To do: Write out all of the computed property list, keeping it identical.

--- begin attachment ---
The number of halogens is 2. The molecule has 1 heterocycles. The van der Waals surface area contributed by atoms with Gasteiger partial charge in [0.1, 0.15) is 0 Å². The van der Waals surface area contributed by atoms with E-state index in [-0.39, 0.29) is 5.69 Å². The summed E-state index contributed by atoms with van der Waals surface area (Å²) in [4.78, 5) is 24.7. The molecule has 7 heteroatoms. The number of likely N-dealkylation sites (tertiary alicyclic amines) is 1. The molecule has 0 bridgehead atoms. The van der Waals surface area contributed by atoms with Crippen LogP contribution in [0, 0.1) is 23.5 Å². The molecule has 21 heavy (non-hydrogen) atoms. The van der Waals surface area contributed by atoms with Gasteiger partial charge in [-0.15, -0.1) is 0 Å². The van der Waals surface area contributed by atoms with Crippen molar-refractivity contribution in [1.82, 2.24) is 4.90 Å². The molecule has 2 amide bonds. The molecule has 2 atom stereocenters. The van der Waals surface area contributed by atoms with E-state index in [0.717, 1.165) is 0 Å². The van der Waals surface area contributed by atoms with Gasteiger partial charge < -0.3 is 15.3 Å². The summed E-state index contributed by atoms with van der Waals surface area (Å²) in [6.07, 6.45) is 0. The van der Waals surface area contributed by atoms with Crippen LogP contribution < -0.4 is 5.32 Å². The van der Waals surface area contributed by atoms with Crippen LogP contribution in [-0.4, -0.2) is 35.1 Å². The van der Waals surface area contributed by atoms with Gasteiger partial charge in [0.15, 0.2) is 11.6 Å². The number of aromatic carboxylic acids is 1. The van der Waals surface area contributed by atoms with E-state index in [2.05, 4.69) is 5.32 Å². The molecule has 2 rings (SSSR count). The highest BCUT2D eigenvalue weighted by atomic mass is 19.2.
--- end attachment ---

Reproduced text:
The number of halogens is 2. The molecule has 1 heterocycles. The van der Waals surface area contributed by atoms with Gasteiger partial charge in [0.1, 0.15) is 0 Å². The van der Waals surface area contributed by atoms with E-state index in [-0.39, 0.29) is 5.69 Å². The summed E-state index contributed by atoms with van der Waals surface area (Å²) in [4.78, 5) is 24.7. The molecule has 7 heteroatoms. The number of likely N-dealkylation sites (tertiary alicyclic amines) is 1. The molecule has 0 bridgehead atoms. The van der Waals surface area contributed by atoms with Crippen LogP contribution in [0, 0.1) is 23.5 Å². The molecule has 21 heavy (non-hydrogen) atoms. The van der Waals surface area contributed by atoms with Gasteiger partial charge in [-0.15, -0.1) is 0 Å². The van der Waals surface area contributed by atoms with Crippen molar-refractivity contribution in [1.82, 2.24) is 4.90 Å². The molecule has 2 amide bonds. The molecule has 2 atom stereocenters. The van der Waals surface area contributed by atoms with E-state index in [0.717, 1.165) is 0 Å². The van der Waals surface area contributed by atoms with Gasteiger partial charge < -0.3 is 15.3 Å². The summed E-state index contributed by atoms with van der Waals surface area (Å²) in [6.07, 6.45) is 0. The van der Waals surface area contributed by atoms with Crippen LogP contribution < -0.4 is 5.32 Å². The van der Waals surface area contributed by atoms with Crippen LogP contribution in [-0.4, -0.2) is 35.1 Å². The van der Waals surface area contributed by atoms with Gasteiger partial charge in [0.15, 0.2) is 11.6 Å². The number of aromatic carboxylic acids is 1. The van der Waals surface area contributed by atoms with E-state index in [2.05, 4.69) is 5.32 Å². The molecule has 2 rings (SSSR count). The highest BCUT2D eigenvalue weighted by atomic mass is 19.2.